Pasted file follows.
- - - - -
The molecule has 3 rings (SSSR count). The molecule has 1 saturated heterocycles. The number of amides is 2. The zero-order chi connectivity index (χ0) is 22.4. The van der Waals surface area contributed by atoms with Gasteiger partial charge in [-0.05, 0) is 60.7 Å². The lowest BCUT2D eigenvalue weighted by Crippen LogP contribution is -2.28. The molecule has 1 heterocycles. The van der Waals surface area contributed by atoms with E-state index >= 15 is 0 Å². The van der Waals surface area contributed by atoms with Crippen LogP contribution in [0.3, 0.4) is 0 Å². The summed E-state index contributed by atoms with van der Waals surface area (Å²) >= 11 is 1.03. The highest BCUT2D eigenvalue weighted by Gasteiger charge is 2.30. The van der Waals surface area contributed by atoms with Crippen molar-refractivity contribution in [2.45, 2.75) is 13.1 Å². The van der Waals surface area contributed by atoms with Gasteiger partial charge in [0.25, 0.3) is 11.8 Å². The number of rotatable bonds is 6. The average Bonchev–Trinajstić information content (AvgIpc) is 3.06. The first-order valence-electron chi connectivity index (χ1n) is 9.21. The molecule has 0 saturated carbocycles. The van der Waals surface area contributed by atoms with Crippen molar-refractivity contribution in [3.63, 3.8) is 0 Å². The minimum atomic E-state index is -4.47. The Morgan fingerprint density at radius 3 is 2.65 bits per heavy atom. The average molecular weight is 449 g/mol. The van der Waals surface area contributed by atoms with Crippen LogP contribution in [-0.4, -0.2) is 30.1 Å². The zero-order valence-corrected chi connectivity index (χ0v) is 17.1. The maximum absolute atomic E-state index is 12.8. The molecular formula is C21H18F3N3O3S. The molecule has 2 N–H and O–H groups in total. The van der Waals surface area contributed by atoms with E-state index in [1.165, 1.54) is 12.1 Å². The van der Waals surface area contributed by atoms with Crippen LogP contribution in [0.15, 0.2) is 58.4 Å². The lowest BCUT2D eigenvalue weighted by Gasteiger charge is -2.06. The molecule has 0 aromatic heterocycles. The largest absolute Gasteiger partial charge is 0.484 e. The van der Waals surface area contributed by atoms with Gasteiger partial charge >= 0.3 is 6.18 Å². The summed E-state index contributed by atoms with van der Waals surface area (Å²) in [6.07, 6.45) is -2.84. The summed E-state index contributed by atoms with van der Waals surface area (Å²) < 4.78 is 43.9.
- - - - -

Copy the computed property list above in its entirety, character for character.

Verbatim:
The molecule has 3 rings (SSSR count). The molecule has 1 saturated heterocycles. The number of amides is 2. The zero-order chi connectivity index (χ0) is 22.4. The van der Waals surface area contributed by atoms with Gasteiger partial charge in [-0.05, 0) is 60.7 Å². The lowest BCUT2D eigenvalue weighted by Crippen LogP contribution is -2.28. The molecule has 1 heterocycles. The van der Waals surface area contributed by atoms with E-state index >= 15 is 0 Å². The van der Waals surface area contributed by atoms with Crippen LogP contribution in [0.3, 0.4) is 0 Å². The summed E-state index contributed by atoms with van der Waals surface area (Å²) >= 11 is 1.03. The highest BCUT2D eigenvalue weighted by Gasteiger charge is 2.30. The van der Waals surface area contributed by atoms with Crippen molar-refractivity contribution in [2.45, 2.75) is 13.1 Å². The van der Waals surface area contributed by atoms with Gasteiger partial charge in [0.25, 0.3) is 11.8 Å². The number of rotatable bonds is 6. The average Bonchev–Trinajstić information content (AvgIpc) is 3.06. The first-order valence-electron chi connectivity index (χ1n) is 9.21. The molecule has 0 saturated carbocycles. The van der Waals surface area contributed by atoms with Crippen molar-refractivity contribution in [3.63, 3.8) is 0 Å². The minimum atomic E-state index is -4.47. The Morgan fingerprint density at radius 3 is 2.65 bits per heavy atom. The average molecular weight is 449 g/mol. The van der Waals surface area contributed by atoms with Crippen LogP contribution in [-0.4, -0.2) is 30.1 Å². The zero-order valence-corrected chi connectivity index (χ0v) is 17.1. The maximum absolute atomic E-state index is 12.8. The molecular formula is C21H18F3N3O3S. The molecule has 2 N–H and O–H groups in total. The van der Waals surface area contributed by atoms with E-state index in [1.165, 1.54) is 12.1 Å². The van der Waals surface area contributed by atoms with Crippen LogP contribution in [0.15, 0.2) is 58.4 Å². The lowest BCUT2D eigenvalue weighted by Gasteiger charge is -2.06. The molecule has 0 aromatic heterocycles. The largest absolute Gasteiger partial charge is 0.484 e. The van der Waals surface area contributed by atoms with Gasteiger partial charge >= 0.3 is 6.18 Å². The summed E-state index contributed by atoms with van der Waals surface area (Å²) in [6.07, 6.45) is -2.84. The summed E-state index contributed by atoms with van der Waals surface area (Å²) < 4.78 is 43.9.